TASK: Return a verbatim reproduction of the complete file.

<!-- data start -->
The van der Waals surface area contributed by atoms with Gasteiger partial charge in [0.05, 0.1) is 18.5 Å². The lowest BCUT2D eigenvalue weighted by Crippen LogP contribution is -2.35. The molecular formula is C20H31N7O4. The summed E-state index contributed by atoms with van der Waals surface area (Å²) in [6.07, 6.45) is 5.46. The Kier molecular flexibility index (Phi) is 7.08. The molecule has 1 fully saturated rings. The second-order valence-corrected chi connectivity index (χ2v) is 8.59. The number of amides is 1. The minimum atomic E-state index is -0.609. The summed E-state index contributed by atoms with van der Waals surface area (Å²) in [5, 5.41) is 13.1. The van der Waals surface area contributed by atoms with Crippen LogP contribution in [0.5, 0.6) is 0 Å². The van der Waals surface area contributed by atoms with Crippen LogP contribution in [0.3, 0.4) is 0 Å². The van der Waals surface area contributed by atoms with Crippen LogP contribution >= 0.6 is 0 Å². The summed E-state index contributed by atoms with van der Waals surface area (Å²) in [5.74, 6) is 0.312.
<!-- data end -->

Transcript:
The van der Waals surface area contributed by atoms with Gasteiger partial charge in [0.05, 0.1) is 18.5 Å². The lowest BCUT2D eigenvalue weighted by Crippen LogP contribution is -2.35. The molecular formula is C20H31N7O4. The summed E-state index contributed by atoms with van der Waals surface area (Å²) in [6.07, 6.45) is 5.46. The Kier molecular flexibility index (Phi) is 7.08. The molecule has 1 fully saturated rings. The second-order valence-corrected chi connectivity index (χ2v) is 8.59. The number of amides is 1. The minimum atomic E-state index is -0.609. The summed E-state index contributed by atoms with van der Waals surface area (Å²) in [5, 5.41) is 13.1. The van der Waals surface area contributed by atoms with Crippen LogP contribution in [0.5, 0.6) is 0 Å². The van der Waals surface area contributed by atoms with Crippen LogP contribution in [0.3, 0.4) is 0 Å². The van der Waals surface area contributed by atoms with Crippen LogP contribution >= 0.6 is 0 Å². The summed E-state index contributed by atoms with van der Waals surface area (Å²) in [5.74, 6) is 0.312.